In the theater where I saw the film, not one person got up to leave in the middle of the credits (even at the end of the bonus restored featurette of the 1965 Shea Stadium concert). Normally the audience begins streaming out as the screen fades on the last scene, leaving only the hard-core film buffs staying to find out who the stars were or what songs were used. Everyone stayed to hear the end of the last The Beatles song. Almost reluctantly they began moving when it became clear that it was over.
This was a theater full of Beatles fans, and Beatles fans are a class unto themselves. Non-Beatles fans do not (and perhaps cannot) understand the love and devotion the true Beatles fan experiences. It is beyond logic and intellect. Beatles songs touch the very heart of a true fan and listening to The Beatles can be a religious experience. The majority of Beatles fans fell in love with the group during adolescence, a time when one begins to look for purpose. Few true Beatles fans come to them later in life. Similarly, Howard’s film seems to posit that Beatlemania hit America in its adolescence following World War II before the ugliness of Vietnam brought it sharply to an end. Those passions of youth remain burning inside a person forever and are rarely extinguished.
I have seen Paul McCartney in concert six times and have cried every time as shamelessly as the screaming fans in the old footage. At one show where I was lucky enough to be on the first row (after standing in line for eight hours) I nearly passed out when he pointed and gave me “thumbs up” at the end of the show. It was also my love for The Beatles that gave me the Herculean strength to stand for three hours while holding a fifty-pound child and singing “Hey Jude” at the top of my lungs. Howard’s film, produced by a true Beatles fan, is ultimately for Beatles fans like me, those who already profess the faith, but it also for others looking for purpose in their lives. It is a loving tribute that unites the disciples gathered at 10 o’clock on a Sunday morning in a darkened theater (as I was). At the end, I wanted to go out to get a coffee with someone from the showing just to talk to someone who would understand what I just experienced.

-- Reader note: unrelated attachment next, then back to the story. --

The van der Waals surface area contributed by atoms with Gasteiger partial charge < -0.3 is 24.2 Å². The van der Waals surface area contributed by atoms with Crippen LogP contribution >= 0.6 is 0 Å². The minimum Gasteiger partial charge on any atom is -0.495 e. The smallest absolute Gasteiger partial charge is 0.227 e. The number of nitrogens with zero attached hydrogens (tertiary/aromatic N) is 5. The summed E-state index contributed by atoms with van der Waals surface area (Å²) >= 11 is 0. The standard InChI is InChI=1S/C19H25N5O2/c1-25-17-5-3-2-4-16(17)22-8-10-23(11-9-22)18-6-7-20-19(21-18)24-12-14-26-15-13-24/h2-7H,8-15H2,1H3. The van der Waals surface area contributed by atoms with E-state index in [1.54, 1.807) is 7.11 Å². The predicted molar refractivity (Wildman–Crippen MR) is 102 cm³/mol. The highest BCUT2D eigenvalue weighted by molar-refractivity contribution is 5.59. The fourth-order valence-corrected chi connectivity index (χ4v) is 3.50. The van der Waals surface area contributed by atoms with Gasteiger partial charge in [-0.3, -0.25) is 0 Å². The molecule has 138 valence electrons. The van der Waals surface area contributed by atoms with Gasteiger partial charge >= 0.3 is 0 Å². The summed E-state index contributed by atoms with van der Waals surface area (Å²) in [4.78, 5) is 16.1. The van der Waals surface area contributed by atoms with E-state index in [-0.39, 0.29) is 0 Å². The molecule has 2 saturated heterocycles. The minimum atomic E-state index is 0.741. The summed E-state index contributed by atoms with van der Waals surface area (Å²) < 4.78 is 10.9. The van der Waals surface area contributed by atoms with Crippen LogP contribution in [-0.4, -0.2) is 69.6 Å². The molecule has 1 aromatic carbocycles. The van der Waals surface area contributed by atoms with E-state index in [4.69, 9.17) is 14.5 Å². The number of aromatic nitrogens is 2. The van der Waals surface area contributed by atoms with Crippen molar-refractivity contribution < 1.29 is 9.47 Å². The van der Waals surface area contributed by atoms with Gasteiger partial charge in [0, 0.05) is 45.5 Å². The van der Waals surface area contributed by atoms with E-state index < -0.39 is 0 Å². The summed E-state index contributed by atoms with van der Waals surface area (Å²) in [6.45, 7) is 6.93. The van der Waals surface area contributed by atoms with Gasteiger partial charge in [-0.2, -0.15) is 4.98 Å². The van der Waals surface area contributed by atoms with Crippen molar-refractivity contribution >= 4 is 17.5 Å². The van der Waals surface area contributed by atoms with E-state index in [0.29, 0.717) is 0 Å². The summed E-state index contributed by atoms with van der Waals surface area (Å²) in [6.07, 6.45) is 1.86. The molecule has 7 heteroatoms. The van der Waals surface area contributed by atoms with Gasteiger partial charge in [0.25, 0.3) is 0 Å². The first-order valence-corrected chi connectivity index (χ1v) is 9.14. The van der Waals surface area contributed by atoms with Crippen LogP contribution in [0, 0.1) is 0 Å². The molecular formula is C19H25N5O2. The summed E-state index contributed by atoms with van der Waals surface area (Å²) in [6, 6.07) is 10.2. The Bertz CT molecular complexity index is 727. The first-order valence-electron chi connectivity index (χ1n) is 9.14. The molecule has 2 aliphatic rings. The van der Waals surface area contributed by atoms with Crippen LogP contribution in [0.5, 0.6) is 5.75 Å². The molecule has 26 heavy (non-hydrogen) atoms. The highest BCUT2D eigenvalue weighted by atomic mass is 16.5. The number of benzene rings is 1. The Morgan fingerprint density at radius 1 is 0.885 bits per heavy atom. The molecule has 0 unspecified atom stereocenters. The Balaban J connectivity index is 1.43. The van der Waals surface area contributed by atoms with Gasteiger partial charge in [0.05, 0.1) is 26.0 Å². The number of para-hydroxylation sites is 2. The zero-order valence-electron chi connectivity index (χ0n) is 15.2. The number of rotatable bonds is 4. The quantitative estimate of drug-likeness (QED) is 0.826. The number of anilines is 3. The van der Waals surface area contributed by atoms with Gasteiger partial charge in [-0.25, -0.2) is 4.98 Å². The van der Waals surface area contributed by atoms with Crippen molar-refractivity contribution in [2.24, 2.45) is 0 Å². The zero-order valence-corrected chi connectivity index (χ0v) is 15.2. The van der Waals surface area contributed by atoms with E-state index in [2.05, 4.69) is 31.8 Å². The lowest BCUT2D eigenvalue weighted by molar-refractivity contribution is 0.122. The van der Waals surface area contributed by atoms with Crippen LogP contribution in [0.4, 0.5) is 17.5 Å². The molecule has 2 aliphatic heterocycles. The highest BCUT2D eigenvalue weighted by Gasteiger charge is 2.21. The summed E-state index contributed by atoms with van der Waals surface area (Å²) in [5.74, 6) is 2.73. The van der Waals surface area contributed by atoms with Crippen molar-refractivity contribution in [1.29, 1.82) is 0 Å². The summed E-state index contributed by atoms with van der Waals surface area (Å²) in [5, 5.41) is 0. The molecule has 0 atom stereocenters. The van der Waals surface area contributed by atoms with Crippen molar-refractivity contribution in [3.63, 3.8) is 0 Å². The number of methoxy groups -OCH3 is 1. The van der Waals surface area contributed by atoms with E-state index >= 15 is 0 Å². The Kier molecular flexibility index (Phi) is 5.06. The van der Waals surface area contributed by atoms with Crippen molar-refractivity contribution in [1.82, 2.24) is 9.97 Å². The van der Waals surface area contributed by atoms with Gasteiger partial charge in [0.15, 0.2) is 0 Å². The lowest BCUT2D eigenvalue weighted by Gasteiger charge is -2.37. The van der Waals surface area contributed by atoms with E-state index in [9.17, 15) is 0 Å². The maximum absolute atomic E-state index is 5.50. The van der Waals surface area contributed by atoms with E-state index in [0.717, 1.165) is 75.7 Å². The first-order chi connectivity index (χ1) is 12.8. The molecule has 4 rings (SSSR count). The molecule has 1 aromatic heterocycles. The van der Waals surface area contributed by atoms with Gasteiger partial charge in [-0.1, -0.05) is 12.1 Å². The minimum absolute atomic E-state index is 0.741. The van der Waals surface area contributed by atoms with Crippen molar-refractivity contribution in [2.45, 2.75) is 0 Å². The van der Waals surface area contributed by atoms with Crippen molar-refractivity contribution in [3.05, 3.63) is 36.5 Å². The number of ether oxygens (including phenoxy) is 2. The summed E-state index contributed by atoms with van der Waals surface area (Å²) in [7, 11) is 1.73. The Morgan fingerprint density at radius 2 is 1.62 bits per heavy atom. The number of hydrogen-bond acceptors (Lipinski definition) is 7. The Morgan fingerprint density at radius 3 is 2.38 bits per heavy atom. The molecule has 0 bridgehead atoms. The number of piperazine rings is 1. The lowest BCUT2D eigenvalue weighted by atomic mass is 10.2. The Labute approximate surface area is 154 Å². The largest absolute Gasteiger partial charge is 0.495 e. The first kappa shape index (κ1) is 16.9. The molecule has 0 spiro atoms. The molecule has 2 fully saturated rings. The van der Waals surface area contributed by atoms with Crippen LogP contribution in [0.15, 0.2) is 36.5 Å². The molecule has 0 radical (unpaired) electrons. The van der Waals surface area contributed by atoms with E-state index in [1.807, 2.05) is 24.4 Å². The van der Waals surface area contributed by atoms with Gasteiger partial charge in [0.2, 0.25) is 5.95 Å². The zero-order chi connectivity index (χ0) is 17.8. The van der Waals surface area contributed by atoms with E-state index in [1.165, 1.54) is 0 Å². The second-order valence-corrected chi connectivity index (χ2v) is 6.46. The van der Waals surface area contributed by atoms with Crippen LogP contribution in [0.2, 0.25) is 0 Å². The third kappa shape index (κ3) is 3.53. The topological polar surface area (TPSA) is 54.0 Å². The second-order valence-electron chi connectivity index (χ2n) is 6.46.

Different reviewers have posed the question of which audience Ron Howard intended to reach with this film—the lifelong fan of the Baby Boom Generation or the Millenial looking to see what the big deal was. I am a Gen-Xer myself and have been a dedicated Beatles fan since I was ten years old in 1980 when I listened to the tributes to John Lennon after he was shot. During the film I sat mesmerized, fully immersed in the surround sound and larger than life picture of my lifelong love affair. A tingle ran up my spine and tears sprang to my eyes each time a Beatles song began. Baby Boomers have the right to claim this film as all their own, but if a stray Millenial wanders in, I would imagine that he or she could not help but become caught up in the mania. You had us at the opening cord to “A Hard Day’s Night” Mr. Howard.
Katy Shick teaches English at North Forsyth High School in Winston-Salem. An avid life long movie fan, she has been reviewing films for family, friends, and the captive audiences of her classroom for decades.
The Beatles: Eight Days a Week is showing at A/perture Cinema in Downtown Winston-Salem
- Click to email this to a friend (Opens in new window)
- Click to print (Opens in new window)
- Click to share on Facebook (Opens in new window)
- Click to share on Reddit (Opens in new window)
- Click to share on Twitter (Opens in new window)
- Click to share on Google+ (Opens in new window)
- Click to share on Tumblr (Opens in new window)
- Click to share on Pinterest (Opens in new window)